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appear equally absurd with those quoted in the four preceding Letters.

But two passages I must refer to, as affording a plain and evident demonstration, that the Apostle viewed the Lord Jesus Christ in a different light from that in which Dr. Priestley beholds him. The one passage is in the 1st epistle, (chap. iii. 11,) and according to the Doctor's hypothesis, must be interpreted as follows'Now God himself, even our Father and our Lord Jesus Christ, [a mere man !] direct our way unto you. And the Lord [the same mere man!] make you to increase in love one towards another and towards all men, to the end he may establish your hearts unblameable in holiness before God, even our Father, at the coming of our Lord Jesus Christ with all his saints.' A manifest and undeniable instance this, of a formal and solemu prayer, addressed to the Lord Jesus, that is, as Dr. Priestley will have it, to a mere man !, and by one who, he says, believed him to be a mere man! Surely it behoves him to consider how, on his principles, he can acquit the apostle of the gross crime of idolatry ! -The other passage (2d epist. chap. ii. 16,) must, on the same hypothesis, be understood in the same manner. 'Now our Lord Jesus Christ himself [a mere man!] and God even our Father, who hath loved us, and given us everlasting consolation, and good hope through grace, comfort your hearts, and establish you in every good word and work.' Here again we have a plain instance of the Apostle's praying to Christ, and that at the very time and in the very manner in which he prays to the Father.

The Doctor may pass these things over slightly. But you will agree with me, dear Sir, that reason requires him either to allow that the Apostle held a different sentiment concerning the Lord Jesus, from that which he entertains, or to give us proof that he can imitate the Apostle, and worship Christ as he did. While, then, he informs his people, in the language of St. Paul in these epistles, that Jesus Christ' delivers them from the wrath to come,' (1st epist. chap. i. 10,) and that

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they obtain salvation through him,' (chap. v. 9 :)— That he is that Lord that shall descend from heaven with a shout, with the voice of the Archangel, and the trump of God; who (2d epist. chap. i. 7,) shall be revealed from heaven with his mighty angels in flaming fire, taking vengeance on them that know not God and obey not the gospel of our Lord Jesus Christ,'-the person from whose presence and from the glory of whose power' such shall be punished, with everlasting destruction,' when he [a mere man] shall come to be glorified in his saints, and admired in all them that believe:'-And while he prays to the Father for his flock, that the name of our Lord Jesus Christ may be glorified in them, according to the grace of our God, and Jesus our Lord: Let him approach also the Lord Jesus Christ in prayer, after the example of St. Paul. Though this might a little astonish some of his hearers, as being a procedure that they had not been accustomed to, yet it would have more weight than any thing he has yet said or done to convince the public that he does not differ so widely from St. Paul, as the generality of mankind in this kingdom suppose him to do. But if he cannot conscientiously do this, as believing it would be gross idolatry to worship a mere man in this manner, or speak of him in this exalted strain, then let him acknowledge that St. Paul and he differ widely in their views of the Lord Jesus.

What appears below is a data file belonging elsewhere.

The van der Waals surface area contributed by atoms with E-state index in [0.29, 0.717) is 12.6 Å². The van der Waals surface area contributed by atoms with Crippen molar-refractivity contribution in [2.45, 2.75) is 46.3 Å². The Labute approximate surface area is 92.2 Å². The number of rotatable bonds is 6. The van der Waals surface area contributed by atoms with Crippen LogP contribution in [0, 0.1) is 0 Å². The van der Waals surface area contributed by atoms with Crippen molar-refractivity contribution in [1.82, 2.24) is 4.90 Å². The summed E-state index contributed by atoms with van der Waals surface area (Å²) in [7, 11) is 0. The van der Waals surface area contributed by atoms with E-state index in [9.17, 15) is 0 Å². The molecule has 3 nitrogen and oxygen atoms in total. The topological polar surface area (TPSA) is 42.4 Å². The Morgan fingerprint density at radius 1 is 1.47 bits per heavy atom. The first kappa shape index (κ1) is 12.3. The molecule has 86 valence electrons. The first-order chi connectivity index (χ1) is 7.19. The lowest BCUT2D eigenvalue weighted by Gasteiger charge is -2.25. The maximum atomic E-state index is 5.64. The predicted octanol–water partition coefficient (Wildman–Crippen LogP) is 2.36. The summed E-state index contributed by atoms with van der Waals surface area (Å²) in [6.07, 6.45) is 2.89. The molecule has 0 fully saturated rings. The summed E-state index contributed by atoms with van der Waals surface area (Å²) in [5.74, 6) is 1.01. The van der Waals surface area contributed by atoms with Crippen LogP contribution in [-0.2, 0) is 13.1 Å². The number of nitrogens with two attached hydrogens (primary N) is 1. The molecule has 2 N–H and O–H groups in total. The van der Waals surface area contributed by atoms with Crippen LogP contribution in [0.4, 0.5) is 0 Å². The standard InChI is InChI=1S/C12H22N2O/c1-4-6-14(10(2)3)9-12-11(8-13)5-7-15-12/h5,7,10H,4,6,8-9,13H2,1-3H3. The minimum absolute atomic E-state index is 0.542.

Methinks, Rev. Sir, on the Socinian principles, the remarkable passage contained in the 2nd chapter of the latter epistle to this people, which has generally been applied by Protestants to the Pope of Rome, might with much greater propriety be applied to Jesus Christ. He, you know, has been worshipped as God for 1700 years at least, by the generality of Christiaus; and be, as God, hath sat and still sits in the temple, or church of God, shewing himself that he is God;' proclaiming himself the root as well as offspring of David, the Alpha and Omega, the first and the last, and declaring that all men ought to honour him, the Son, even as they


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honour the Father, and that he that honoureth not the Son, honoureth not the Father.' Now if he be no such

being, but only a mere man, and therefore no proper object of divine worship, it seems it would be no diffi-. cult matter, for so great a master of the art of reasoning as Dr. Priestley, to prove that he is the great impostor and usurper, primarily meant by St. Paul in this passage, the grand idol (as indeed he must think him) of professing Christians; an impostor and usurper, by so much greater than the Pope, or any other that hath arisen in the Church of God, claiming divine honours, and exercising dominion over men's consciences;-by how much he hath been obeyed more unreservedly and implicitly, and hath been worshipped more devoutly and universally than they.